Student activist Haley Koch will meet with the head of the Morehead-Cain Foundation Monday to discuss the fate of her prestigious scholarship.
Neither Koch nor Morehead-Cain director Chuck Lovelace would say whether Koch has been temporarily denied access to some of her funding, but Lucy Hanes Chatham, chairwoman of the Morehead-Cain Board of Trustees, said that’s likely.
“That’s nothing more than standard procedure when one of our scholars has been arrested,” Chatham said.
Koch was charged with misdemeanor disorderly conduct April 23, nine days after she and another young woman disrupted an event sponsored by the student group Youth for Western Civilization. They held up a 12-foot banner that read “No Dialogue with Hate” and forced YWC president Riley Matheson, a fellow senior, to move forward into the aisles to address the audience. YWC opposes “radical multiculturalism,” affirmative action and mass immigration.
Charges and hate mail
“The defendant held up a banner and refused to put it down, chanted and sang loudly whereby she did not allow the scheduled lecturer to speak at a school-group-sponsored event,” reads Koch’s arrest warrant.
The event ended when a protester broke a window and Tom Tancredo, a former Colorado congressman, fled the building. Among hundreds who protested, dozens who pushed their way into a Bingham Hall corridor, several who shouted at the YWC speakers and four who held up banners in front of them, Koch was the only person charged with a crime.
Koch said she’s received hate mail, but, so far, the criminal charge and the jeopardy of her scholarship are the only concrete repercussions of her activism. She declined to comment in detail on either one.
Funded by a private foundation, Morehead-Cain is the most competitive scholarship in the UNC system. It pays for full four-year tuition, fees, housing, meals, books, supplies and travel. It also covers four summer-enrichment programs starting before freshman year. For an out-of-state student such as Koch, the scholarship is worth about $140,000. John Motley Morehead III established the foundation in 1945 and started the scholarship program in 1951. In 2007, Gordon Cain donated $100 million to expand the program.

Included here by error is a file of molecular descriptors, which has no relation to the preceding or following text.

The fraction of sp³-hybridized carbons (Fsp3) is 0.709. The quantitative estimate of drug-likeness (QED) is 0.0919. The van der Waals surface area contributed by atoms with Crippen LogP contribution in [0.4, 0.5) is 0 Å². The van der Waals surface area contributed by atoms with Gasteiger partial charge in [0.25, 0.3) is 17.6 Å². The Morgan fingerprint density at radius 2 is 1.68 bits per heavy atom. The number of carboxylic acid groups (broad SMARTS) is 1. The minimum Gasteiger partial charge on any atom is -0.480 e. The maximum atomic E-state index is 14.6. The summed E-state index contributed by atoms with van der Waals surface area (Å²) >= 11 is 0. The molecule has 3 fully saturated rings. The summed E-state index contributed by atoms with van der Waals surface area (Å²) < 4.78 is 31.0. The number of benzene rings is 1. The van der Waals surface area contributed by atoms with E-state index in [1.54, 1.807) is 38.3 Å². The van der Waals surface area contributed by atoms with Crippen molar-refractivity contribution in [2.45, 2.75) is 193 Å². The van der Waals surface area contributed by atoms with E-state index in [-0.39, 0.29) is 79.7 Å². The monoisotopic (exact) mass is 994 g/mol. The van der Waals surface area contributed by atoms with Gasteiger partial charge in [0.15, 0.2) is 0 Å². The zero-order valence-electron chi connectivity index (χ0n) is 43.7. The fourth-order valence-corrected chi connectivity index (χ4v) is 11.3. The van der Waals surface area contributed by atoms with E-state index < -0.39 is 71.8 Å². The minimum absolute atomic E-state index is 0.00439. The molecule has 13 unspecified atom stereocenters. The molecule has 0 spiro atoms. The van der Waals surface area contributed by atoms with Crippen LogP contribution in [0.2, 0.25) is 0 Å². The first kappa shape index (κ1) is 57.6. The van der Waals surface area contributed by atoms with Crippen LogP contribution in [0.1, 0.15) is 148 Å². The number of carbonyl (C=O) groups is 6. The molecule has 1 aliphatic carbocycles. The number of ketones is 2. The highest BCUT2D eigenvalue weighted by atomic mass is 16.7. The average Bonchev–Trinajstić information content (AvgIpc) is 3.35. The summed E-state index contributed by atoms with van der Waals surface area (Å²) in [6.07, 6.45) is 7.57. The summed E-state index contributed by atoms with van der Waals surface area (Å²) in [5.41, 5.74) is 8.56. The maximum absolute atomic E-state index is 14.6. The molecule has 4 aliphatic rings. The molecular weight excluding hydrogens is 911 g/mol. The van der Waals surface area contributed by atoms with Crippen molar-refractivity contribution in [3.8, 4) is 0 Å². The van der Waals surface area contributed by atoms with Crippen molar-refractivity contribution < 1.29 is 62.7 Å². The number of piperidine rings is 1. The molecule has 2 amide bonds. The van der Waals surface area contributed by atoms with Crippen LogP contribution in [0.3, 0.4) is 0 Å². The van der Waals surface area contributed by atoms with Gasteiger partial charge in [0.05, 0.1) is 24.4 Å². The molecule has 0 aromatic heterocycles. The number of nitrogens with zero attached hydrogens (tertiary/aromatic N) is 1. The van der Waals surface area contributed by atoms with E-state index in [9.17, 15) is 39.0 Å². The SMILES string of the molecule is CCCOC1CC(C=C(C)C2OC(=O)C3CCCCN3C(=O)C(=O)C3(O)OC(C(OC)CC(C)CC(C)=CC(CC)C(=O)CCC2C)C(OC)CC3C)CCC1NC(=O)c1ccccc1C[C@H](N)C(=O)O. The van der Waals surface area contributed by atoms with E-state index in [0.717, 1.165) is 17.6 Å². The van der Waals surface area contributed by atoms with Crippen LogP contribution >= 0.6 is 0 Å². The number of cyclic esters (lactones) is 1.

Koch is a product of Sidwell Friends, the Quaker school attended by President Barack Obama’s daughters Sasha and Malia and former presidential daughter Chelsea Clinton. Koch, of Cabin John, Md., was among 43 freshmen who received the Morehead scholarship in 2005.
Her parents are Susan and Christopher Koch, Emmy and Peabody award-winning filmmakers. Four of their relatives were killed on American Flight 77, which crashed into the Pentagon on Sept. 11, 2001. A year later, Susan Koch produced an ABC/Nightline special on how families were honoring those who died in the terror attacks.
On the day of her arrest, Haley Koch received the 2009 Undergraduate Excellence Award from the APPLES Service-Learning program for her work organizing United with the Northside Community Now. UNC-NOW works to preserve the identity of the historically black neighborhood north of downtown Chapel Hill. The group also received the 2009 Engaged Scholarship Award from the Carolina Center for Public Service for their work collecting oral histories from the neighborhood.
Most recently, UNC-NOW has made demands on the developers of Greenbridge, a 10-story, eco-designed condo complex under construction at the edge of the neighborhood, saying they should work with the town to provide more benefits such as affordable housing, jobs, training and tax relief to long-time residents.
[Editors Note: Other stories related to the disruption of Mr. Tancredo’s talk are listed here.]